Irish Ambassador Daniel Mulhall (left) and Council President Terry McCarthy
Ireland has transformed itself in the past 20 years, both economically and socially, from one of the more socially conservative countries in Europe to one of the most prosperous and open-minded states, according to Dan Mulhall, the new Irish Ambassador in Washington. Speaking to a LAWAC roundtable lunch of Board and International Circle members, Mulhall said that Ireland has even managed “a remarkable recovery” from the crash of 2007-08 that forced the government to accept a bail-out from the IMF: Ireland has now paid off all its debt to the IMF, and this year the economy is expected to grow by 5%, the highest rate in Europe.
Much of Ireland’s transformation has come from the benefits of globalization - its membership in the EU, its openness to foreign investment, particularly from the US, and its well-educated English-speaking workforce. As an island off the west coast of Europe, Ireland might not have been suited for heavy manufacturing, but it has found its mark with high-tech industries - many developed in the US - that began to flourish in the 1990’s. 800 US companies employ 50,000 people in Ireland - and they account for 60% of Irish exports. From a country whose per capita GDP was about 2/3 of the European average when it joined the EU (then the EEC), Ireland’s per capita GDP today exceeds that of Germany, France or the UK.
However Ireland faces challenges, the largest being the “disastrous situation” of Brexit in the UK, which Mulhall said “is tearing Britain apart.” The vote to leave the EU last summer has become all-consuming in Britain. “It is essentially a negative project, trying to undo 44 years of integration with the other European countries.” While the British struggle to manage their exit from the EU, Mulhall said that Ireland needs to seek to minimize the downsides, particularly damage to Irish trade with Britain, while attempting to maximize the upside - which might include winning US investment that might otherwise have gone to the UK.
“The biggest problem is the border [between the Republic of Ireland and Northern Ireland] which in the past 25 years has become invisible.” All border checkpoints were dismantled in the course of the peace negotiations in Northern Ireland - but since Northern Ireland is part of the UK, an exit from the EU would seem to require the border between the two parts of Ireland being put back in place - something nobody wants. “Everybody is agreed - in Ireland, in the UK and in Brussels - they don’t want the border back.” Mulhall says that some special deal for Northern Ireland will probably have to be negotiated - but so far the British have made no concrete proposals. He also said it was “disappointing” that 20 years after the Good Friday Peace Agreement was signed, a “center ground” has not developed in Northern Ireland’s politics. In fact the more moderate parties on the nationalist/Catholic side as well as on the unionist/Protestant side have been sidelined by the more extreme parties, which has led to political deadlock in Northern Ireland.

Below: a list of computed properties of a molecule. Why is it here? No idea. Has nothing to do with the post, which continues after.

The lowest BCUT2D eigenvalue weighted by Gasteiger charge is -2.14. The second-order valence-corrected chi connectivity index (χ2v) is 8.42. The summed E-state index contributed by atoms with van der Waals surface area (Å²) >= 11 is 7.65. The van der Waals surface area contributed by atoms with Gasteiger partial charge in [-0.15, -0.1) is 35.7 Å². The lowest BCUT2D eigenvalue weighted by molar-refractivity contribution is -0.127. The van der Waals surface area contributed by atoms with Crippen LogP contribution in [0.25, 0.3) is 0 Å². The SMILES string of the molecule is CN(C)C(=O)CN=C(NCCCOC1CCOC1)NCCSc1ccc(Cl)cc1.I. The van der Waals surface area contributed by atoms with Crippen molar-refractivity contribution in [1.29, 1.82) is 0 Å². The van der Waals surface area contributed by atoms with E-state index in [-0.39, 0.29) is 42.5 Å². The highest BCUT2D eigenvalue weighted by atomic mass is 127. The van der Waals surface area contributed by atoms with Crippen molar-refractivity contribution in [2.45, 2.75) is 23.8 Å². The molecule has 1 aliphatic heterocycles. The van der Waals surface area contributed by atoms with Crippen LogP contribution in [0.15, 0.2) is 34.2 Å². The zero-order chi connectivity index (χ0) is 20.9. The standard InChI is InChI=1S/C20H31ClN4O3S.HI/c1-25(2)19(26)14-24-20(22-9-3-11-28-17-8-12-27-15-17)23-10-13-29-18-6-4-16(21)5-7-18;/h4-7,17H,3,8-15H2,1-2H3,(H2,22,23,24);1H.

On top of Ireland’s economic advances, the country has also seen an enormous social transformation, from a Catholic-dominated country where condoms were illegal and the education system was run by priests and nuns to a country that is progressive and open-minded even by European standards. Much has been made internationally of the fact that Ireland’s new Taoiseach (Prime Minister) Leo Varadkar is half-Indian and openly gay - and yet domestically “this is something that people don’t pay much attention to.” Mulhall says that what is relevant is the fact that Varadkar, at 38, is 30 years younger than his immediate predecessor. His Finance Minister is also 30 years younger than his predecessor. “These people have a different mindset - they grew up in a country that was prosperous and outward-looking,” and not in the old, conservative Ireland that was struggling economically to survive.
Asked about Ireland’s response to the immigration crisis that has beset the EU as a whole, Mulhall said that “in the 1990’s just 2% of Ireland’s population was born outside the state - today it is 17%.” And yet Ireland has no political party, or even any individual politicians, who are campaigning to restrict immigration - almost uniquely within the EU, where nationalist, anti-immigration parties are on the rise everywhere else. Not only does Ireland gain from the influx of foreign labor as its economy continues to expand, but also it has learnt from its own history. “Ireland realizes we are a nation of emigrants - and our people have been treated badly in other countries around the world - we don’t want to repeat that ourselves, by blaming our problems on foreigners.” A lesson to bear in mind as populism and nationalism are on the rise around the world.